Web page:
Australia: The not-so-clever country
Have a guess how many of Australia’s top 50 companies have at their very heart a good idea.
Not mineral resources, selling other people’s goods or repackaging money in increasingly intricate ways, but an actual good idea which spawned the genesis of a new business.
It’s a pretty easy answer - none.
While there are obviously innovators amongst the top 50 companies in Australia, and at an individual level certainly within pretty much all of them, there is a depressing paucity of Australian companies which have sprung from research in any of the hard sciences, to grow into substantial companies.
To be fair, internationally the list of heavyweight companies is dominated by old industries such as oil and gas and banking.
But there is also a fair whack of companies that have sprung from the minds of extremely bright well-educated people to become world-beaters.
Google, Facebook, Twitter, and the ancients of the IT industry Microsoft and IBM are great examples.
Drug companies such as Pfizer and GlaxoSmithKline also do pretty well for themselves.
And the one thing they all have in common is a fundamental need for a strong grounding in hard sciences among their workforce.
Virtually everyone who saw The Social Network would have looked cross-eyed at the algorithm a fictionalised Mark Zuckerberg scrawled on his window - the genesis of one of the antecedents of Facebook.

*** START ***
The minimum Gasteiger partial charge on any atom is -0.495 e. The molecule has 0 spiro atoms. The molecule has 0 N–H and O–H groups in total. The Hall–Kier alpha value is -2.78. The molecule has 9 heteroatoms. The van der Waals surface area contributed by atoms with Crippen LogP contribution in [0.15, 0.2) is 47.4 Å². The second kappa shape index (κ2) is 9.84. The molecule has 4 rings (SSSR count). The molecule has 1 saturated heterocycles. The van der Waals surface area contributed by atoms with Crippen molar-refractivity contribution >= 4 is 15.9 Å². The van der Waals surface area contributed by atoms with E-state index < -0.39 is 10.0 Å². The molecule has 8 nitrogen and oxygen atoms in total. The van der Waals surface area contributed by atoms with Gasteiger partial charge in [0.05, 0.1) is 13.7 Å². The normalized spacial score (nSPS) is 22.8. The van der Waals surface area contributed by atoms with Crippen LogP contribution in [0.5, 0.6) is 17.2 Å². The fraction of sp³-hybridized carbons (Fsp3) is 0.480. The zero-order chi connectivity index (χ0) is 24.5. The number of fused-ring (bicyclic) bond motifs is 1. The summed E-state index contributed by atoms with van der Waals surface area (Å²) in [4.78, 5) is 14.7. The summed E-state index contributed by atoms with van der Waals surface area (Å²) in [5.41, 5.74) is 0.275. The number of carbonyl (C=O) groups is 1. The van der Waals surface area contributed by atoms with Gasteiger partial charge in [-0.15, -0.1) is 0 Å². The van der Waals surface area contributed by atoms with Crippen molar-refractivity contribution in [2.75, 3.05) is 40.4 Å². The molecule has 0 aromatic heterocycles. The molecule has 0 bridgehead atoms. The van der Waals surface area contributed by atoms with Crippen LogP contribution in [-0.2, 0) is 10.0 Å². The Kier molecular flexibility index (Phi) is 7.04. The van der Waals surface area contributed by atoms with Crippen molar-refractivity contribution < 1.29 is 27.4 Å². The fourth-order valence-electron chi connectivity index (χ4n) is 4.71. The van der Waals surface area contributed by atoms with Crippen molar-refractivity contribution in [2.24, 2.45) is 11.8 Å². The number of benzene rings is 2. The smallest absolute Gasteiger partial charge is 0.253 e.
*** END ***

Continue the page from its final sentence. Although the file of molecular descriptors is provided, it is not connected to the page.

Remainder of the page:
To have any chance of producing a generation of people who can even seek to work with such concepts in these global industries, let alone create new ideas of their own, there needs to be a strong focus on science education.
But far from being the clever country - a phrase which surely is said most often with heavy irony these days - we are scaling back on support for both science education at a high-school and primary-school level and research funding at the university level and beyond.
It is doubly ironic that our major mining companies have been lamenting the lack of science education in Australia because they too are not able to find adequate candidates with the scientific acumen to fill their workforces.
Federal Education Minister Peter Garrett recently scrapped two programs which boost science teaching in primary and high schools.
Researchers at the National Health and Medical Research Council are also gearing up for a fight to protect their funding.
Presumably this is all in the name of bringing the Federal Budget back into surplus - an aspiration which is much more important in terms of short-term politics than short to mediu- term economics.
The problem is, Australia’s lack of scientific and high-tech achievement is all about short-termism.
Investment in good science education is not something which will pay off within a few electoral cycles. Nor will investment in higher level research.
But one day, most probably well within the next couple of electoral cycles, commodity prices will crash once again.
To be able to weather such storms in the future, we need to be prepared. Australian politicians in the past have not been wary of implementing major structural changes which they knew would bring about long-term benefits.
At the moment, however, we remain much too focussed on the easy money which is flowing from the mining boom, and is not being reinvested in the development of intellectual capital.
It would be great, when the commodities down turn comes (again…and again) to be able to fall back on an intellectual resource which can go some way to filling the gap.
Sadly, if things don’t change soon, the closest I fear we’ll get to this is a mutual lamentation of the situation on Facebook and Twitter.
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